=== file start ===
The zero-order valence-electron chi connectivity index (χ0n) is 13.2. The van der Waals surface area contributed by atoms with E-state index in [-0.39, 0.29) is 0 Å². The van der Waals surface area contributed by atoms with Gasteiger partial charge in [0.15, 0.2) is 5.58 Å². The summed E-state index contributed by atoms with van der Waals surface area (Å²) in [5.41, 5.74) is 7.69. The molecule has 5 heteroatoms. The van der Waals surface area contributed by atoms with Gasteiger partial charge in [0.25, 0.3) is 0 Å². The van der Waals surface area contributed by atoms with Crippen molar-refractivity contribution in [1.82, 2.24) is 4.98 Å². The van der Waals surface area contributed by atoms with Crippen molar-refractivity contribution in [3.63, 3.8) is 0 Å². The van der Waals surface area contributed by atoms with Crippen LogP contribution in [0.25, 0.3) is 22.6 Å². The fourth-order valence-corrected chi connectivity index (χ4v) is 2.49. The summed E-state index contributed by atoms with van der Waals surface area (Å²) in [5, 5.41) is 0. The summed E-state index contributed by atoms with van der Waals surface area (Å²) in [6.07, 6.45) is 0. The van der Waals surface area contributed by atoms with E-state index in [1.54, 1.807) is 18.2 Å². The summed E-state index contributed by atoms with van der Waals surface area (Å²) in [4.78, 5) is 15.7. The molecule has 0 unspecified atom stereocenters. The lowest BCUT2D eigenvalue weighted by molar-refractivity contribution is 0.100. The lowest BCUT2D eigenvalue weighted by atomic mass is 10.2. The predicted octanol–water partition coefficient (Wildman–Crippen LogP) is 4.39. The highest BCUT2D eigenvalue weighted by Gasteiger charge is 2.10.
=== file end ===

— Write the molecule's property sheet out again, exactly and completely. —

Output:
The zero-order valence-electron chi connectivity index (χ0n) is 13.2. The van der Waals surface area contributed by atoms with E-state index in [-0.39, 0.29) is 0 Å². The van der Waals surface area contributed by atoms with Gasteiger partial charge in [0.15, 0.2) is 5.58 Å². The summed E-state index contributed by atoms with van der Waals surface area (Å²) in [5.41, 5.74) is 7.69. The molecule has 5 heteroatoms. The van der Waals surface area contributed by atoms with Gasteiger partial charge in [0.25, 0.3) is 0 Å². The van der Waals surface area contributed by atoms with Crippen molar-refractivity contribution in [1.82, 2.24) is 4.98 Å². The van der Waals surface area contributed by atoms with Crippen molar-refractivity contribution in [3.63, 3.8) is 0 Å². The van der Waals surface area contributed by atoms with Crippen LogP contribution in [0.25, 0.3) is 22.6 Å². The fourth-order valence-corrected chi connectivity index (χ4v) is 2.49. The summed E-state index contributed by atoms with van der Waals surface area (Å²) in [5, 5.41) is 0. The summed E-state index contributed by atoms with van der Waals surface area (Å²) in [6.07, 6.45) is 0. The van der Waals surface area contributed by atoms with E-state index in [1.54, 1.807) is 18.2 Å². The summed E-state index contributed by atoms with van der Waals surface area (Å²) in [4.78, 5) is 15.7. The molecule has 0 unspecified atom stereocenters. The lowest BCUT2D eigenvalue weighted by molar-refractivity contribution is 0.100. The lowest BCUT2D eigenvalue weighted by atomic mass is 10.2. The predicted octanol–water partition coefficient (Wildman–Crippen LogP) is 4.39. The highest BCUT2D eigenvalue weighted by Gasteiger charge is 2.10.